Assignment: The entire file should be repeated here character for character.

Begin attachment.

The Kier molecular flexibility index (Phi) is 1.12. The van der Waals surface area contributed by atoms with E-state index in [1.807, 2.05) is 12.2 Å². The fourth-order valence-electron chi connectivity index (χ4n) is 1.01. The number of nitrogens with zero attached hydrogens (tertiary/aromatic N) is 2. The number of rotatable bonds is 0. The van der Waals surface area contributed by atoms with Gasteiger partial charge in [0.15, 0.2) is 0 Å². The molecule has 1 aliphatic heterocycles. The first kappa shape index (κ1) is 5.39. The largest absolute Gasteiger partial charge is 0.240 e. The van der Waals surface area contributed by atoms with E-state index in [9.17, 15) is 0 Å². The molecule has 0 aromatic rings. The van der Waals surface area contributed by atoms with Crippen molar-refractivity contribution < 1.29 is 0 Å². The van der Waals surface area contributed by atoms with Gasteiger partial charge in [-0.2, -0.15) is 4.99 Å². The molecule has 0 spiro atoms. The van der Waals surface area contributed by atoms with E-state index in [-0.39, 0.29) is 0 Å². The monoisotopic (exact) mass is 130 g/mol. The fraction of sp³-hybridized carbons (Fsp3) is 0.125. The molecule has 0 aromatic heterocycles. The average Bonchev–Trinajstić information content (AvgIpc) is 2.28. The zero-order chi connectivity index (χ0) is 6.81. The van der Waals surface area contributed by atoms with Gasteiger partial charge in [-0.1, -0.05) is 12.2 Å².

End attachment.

The Kier molecular flexibility index (Phi) is 1.12. The van der Waals surface area contributed by atoms with E-state index in [1.807, 2.05) is 12.2 Å². The fourth-order valence-electron chi connectivity index (χ4n) is 1.01. The number of nitrogens with zero attached hydrogens (tertiary/aromatic N) is 2. The number of rotatable bonds is 0. The van der Waals surface area contributed by atoms with Gasteiger partial charge in [0.15, 0.2) is 0 Å². The molecule has 1 aliphatic heterocycles. The first kappa shape index (κ1) is 5.39. The largest absolute Gasteiger partial charge is 0.240 e. The van der Waals surface area contributed by atoms with E-state index in [9.17, 15) is 0 Å². The molecule has 0 aromatic rings. The van der Waals surface area contributed by atoms with Crippen molar-refractivity contribution < 1.29 is 0 Å². The van der Waals surface area contributed by atoms with Gasteiger partial charge in [-0.2, -0.15) is 4.99 Å². The molecule has 0 spiro atoms. The van der Waals surface area contributed by atoms with E-state index in [-0.39, 0.29) is 0 Å². The monoisotopic (exact) mass is 130 g/mol. The fraction of sp³-hybridized carbons (Fsp3) is 0.125. The molecule has 0 aromatic heterocycles. The average Bonchev–Trinajstić information content (AvgIpc) is 2.28. The zero-order chi connectivity index (χ0) is 6.81. The van der Waals surface area contributed by atoms with Gasteiger partial charge in [-0.1, -0.05) is 12.2 Å².